The head of Russia's Investigative Committee has called for scrapping from the country's Constitution all mentions of adherence to international law, according to an interview with official government daily Rossiiskaya Gazeta.
The proposal by Alexander Bastrykin, which was part of an interview published by Rossiiskaya Gazeta on Thursday follows a Constitutional Court decision earlier this month ruling that Moscow can refuse to comply with European Court of Human Rights judgments.
Bastrykin praised the court's decision, but said the country needed to take it further.
"Without a doubt, it is necessary to eliminate from the Constitution the provisions according to which the widely accepted principles and norms of international law are an inalienable part of the legal system of the Russian Federation," Bastrykin, a lawyer by training, was quoted as saying.
Article 15 of the Russian Constitution reads that the "widely accepted principles and norms of international law and the international agreements of the Russian Federation are a component part of its legal system."
The article also says that in case of contradictions between Russia's international agreements and domestic laws, international agreements take precedence.
The article has been the object of Bastrykin's ire for months. He called it "legal sabotage" during a meeting with Investigative Committee officials in February, saying it should be abolished, Kommersant reported at that time.
The ruling by the Constitutional Court on the European Court of Human Rights was a step toward measures that Bastrykin has been advocating.
In its July 14 decision, the court ruled that "in exceptional cases, Russia can diverge from fulfilling the obligations imposed upon it if such deviation is the only possible way to avoid violating fundamental constitutional principles."
"The European Convention on Human Rights and the legal positions taken by the [European Court] based on [the convention], cannot undermine [Russia's] Constitution, which takes priority," the court said in a statement.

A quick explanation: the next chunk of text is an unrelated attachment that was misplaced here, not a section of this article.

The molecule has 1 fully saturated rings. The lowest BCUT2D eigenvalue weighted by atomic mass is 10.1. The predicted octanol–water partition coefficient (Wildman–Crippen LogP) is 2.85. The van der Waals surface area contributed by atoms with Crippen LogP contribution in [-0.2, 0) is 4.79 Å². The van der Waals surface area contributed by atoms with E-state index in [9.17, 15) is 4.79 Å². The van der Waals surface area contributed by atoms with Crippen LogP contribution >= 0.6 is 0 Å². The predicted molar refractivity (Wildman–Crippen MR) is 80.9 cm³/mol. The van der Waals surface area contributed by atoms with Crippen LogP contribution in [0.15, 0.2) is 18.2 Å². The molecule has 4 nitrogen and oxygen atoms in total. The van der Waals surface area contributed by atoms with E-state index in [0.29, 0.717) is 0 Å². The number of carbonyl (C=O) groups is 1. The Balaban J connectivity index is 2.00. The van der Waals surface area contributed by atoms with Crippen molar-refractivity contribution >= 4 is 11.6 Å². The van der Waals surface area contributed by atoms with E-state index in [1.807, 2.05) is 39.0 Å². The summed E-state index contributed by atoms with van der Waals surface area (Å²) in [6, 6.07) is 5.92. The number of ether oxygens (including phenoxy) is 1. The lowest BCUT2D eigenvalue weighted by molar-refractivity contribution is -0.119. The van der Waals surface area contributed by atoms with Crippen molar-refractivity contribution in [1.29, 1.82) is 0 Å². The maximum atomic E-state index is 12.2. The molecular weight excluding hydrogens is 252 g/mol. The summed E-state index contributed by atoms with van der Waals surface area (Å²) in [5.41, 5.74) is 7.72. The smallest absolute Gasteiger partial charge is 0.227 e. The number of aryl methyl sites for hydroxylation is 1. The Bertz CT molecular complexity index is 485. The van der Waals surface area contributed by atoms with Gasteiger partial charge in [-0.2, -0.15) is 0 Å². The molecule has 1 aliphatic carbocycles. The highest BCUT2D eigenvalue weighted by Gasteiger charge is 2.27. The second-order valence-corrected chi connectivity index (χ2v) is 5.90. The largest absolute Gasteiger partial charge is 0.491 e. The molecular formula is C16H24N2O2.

The Constitutional Court's decision was seen as opening the way for Moscow to avoid paying compensation to former shareholders of Mikhail Khodorkovsky's defunct Yukos oil company. The European court ruled last year that the handling of Yukos assets violated its shareholders' rights, and ordered Moscow to pay compensation to them.
Bastrykin told Rossiyskaya Gazeta that Russia needs to "continue and expand" the Constitutional Court's decision to avoid "legal collisions," adding that the Constitution — adopted in 1993 — may be due for a thorough overhaul.
"Beside the provisions on the priority of international law, an array of other constitutional provisions could be corrected, considering the more than 20-year service of our Constitution," Bastrykin was quoted as saying. He did not elaborate on what provisions he thought should be changed.
The issue of Russia's abidance by international law and treaties has repeatedly been called into question since Moscow annexed Crimea from Ukraine in March 2014. Western governments and Kiev have accused Russia of violating international law and agreements with Ukraine, including the 1994 Budapest Memorandum — which reaffirmed Ukraine's territorial integrity in exchange for the country agreeing to give up nuclear weapons — and the 1997 Friendship Treaty between Russia and Ukraine.